Wednesday, December 21, 2005

Why aren't there more movie theaters on Randall Road? I know movie theatres are having a tough time right now, but you'd think that with all those new subdivisions there would be a healthy market for movies around here. Unfortunately there's no Randall Road equivalent of South Barrington's AMC 30, as far as I know. That means the options are pretty limited. I've avoided Marcus in Elgin because their sound always seemed to be poor in comparison to the Sony/Loews or AMC theaters in the area. But rather than drive to South Barrington last weekend on a freezer cold night, we opted to see Peter Jackson's King Kong on Marcus's UltraScreen. The sound turned out to be outstanding. I could both hear and feel wind, drums, grunts and roars. It was worth the extra 50 cents to see it on the UltraScreen. The only problem is Marcus has only one UltraScreen, but if they're using it to screen a movie you want to see, make sure you give Marcus a chance before you head over to South Barrington or wherever.

If you were thinking about seeing King Kong though, you might want to reconsider. I had high expectations, because I have a high regard for the Lord of the Rings trilogy. Unfortunately, King Kong didn't meet my expectations. I'm no movie critic, and this is just my opinion, but I didn't think this was a worthy effort from the director of the Lord of the Rings. Length is not in itself something I would complain about. I've seen long movies and enjoyed them. But when a movie is long for no good reason, then I feel resentment at the end of the movie for my time wasted. If you see sections of King Kong, it can be intriguing, visually and stylistically--primarily in the first act. Taken as a whole though, the movie fails on different levels. First of all, there's genre confusion. Was this a comedy, a parody of a Hollywood B movie? Was this a romance, or an action adventure or a horror movie? I mean, what was up with that white girl painted black in some sort of a trance who could call forth rain with a flick of her fingers? It was both bizarre and horrifying, far more horrifying than the picture otherwise justified. When you combine this with the comedy and the other stuff it just doesn't make sense.

Sure, you often want to have elements of comedy in a romance movie or romance in an action adventure movie etc., but in this case, the B-movie comedy was just pervasive to the point that it undermined the film--though I suppose the film was meant to be in the style of a B movie. I would say that it violated audience expectations, except for the fact that Jackson cast Jack Black as Denham, which should have given it away. Then there's the dialogue that was too often deplorable--much of which did nothing to advance or enrich the story and lead to dead ends.

And then the dinosaurs...It's a sad day when I have to complain about dinosaurs. But in using dinosaurs, Jackson sets his movie up for comparison with Spielberg's Jurassic Park. Jurassic Park has oustanding dinosaurs, realistic, terrifying creatures that have personalities. To make up for the fact that his dinosaurs are devoid of character, Jackson uses a large number of them, substituting quantity for quality. Furthermore, in my opinion, Jackson's CG creatures approach but do not equal Jurassic Park's in realism. Realism of the creatures themselves aside, some of the scenes involving them were just too unbelievable. Imagine a dinosaur (brontosaurus?) stampede down an alley-sized canyon that lasts seemingly forever. Would you expect to survive that? In any case, the stampede lasted three times longer than it should have.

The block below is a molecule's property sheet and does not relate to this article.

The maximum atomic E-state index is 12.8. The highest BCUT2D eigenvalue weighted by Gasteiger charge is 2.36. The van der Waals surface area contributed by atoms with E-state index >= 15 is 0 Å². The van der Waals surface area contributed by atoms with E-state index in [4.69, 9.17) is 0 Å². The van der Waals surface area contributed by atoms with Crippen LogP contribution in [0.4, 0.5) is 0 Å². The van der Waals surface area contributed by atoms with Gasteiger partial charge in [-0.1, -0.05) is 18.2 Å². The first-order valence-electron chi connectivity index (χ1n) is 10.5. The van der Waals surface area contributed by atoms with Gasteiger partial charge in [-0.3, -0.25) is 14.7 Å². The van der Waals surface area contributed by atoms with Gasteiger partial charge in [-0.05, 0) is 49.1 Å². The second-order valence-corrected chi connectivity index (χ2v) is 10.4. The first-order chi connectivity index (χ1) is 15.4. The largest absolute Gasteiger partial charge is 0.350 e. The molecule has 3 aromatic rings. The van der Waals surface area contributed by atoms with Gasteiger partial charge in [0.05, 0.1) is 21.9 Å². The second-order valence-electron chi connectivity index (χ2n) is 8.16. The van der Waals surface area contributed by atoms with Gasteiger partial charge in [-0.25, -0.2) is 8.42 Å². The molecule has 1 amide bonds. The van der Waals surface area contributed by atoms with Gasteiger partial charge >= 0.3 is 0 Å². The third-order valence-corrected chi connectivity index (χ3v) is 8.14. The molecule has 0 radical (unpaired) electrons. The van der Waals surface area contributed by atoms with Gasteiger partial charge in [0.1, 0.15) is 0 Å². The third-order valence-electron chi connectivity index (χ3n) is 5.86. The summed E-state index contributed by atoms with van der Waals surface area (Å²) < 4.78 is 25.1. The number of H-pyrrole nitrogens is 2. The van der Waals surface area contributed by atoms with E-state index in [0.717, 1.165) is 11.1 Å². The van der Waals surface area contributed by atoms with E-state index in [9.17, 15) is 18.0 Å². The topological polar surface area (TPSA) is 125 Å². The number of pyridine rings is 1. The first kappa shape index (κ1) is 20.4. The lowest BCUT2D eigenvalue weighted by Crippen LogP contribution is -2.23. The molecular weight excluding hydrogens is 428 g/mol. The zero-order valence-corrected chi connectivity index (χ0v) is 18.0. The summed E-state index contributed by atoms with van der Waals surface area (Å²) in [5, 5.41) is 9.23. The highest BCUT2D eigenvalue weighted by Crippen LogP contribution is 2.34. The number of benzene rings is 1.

And then there's the battle between Kong and the T-Rexes. In the trailer it looks great, but in the movie, it comes only after a very long sequence of fights with yes, other T-Rexes. Why? Why couldn't the T-Rex fight be the ultimate fight? In other words, it would have been better if Kong fought with lesser dinosaurs (but please don't make it last forever) and then finally, the ultimate fight, T-Rex shows up. Who will be king of the jungle? But that's not what Jackson gives us. As a result, the final dinosaur fight lacks excitement. But even then, even if it was done properly, it would have been little more than an Alien vs. Predator spectacle. What's the point?

I thought it was odd that at the end of the second act, the captain of the ship disappears. Where did he go? It's like he doesn't exist any more. It's like he didn't matter to the plot, never mind that his [SPOILER WARNING] two--or was it three?--miraculous rescues of the doomed fools amount to deus ex machina, representing the worse of filmmaking. They could have brought him back and had him kill King Kong. I would have preferred it that way. I would have much preferred that to Driscoll riding around in a cab. What was the point of that? He might as well have picked up passengers and dropped off sandwiches while he was at it.

So Kong rampages through Gotham, and is this supposed to horrify us or are we supposed to fear for his safety? I don't think the audience knows. Which is why they don't feel anything. They just see a cheap spectacle of an ape manhandling blondes and then swatting at biplanes from his Empire perch. They might not even see this though, because at this point the audience is either yawning or fast asleep. And then that silly ending, with Denham declaring, "It was beauty that killed the beast!" That's the kind of line that makes you wish you'd walked out the theater an hour earlier.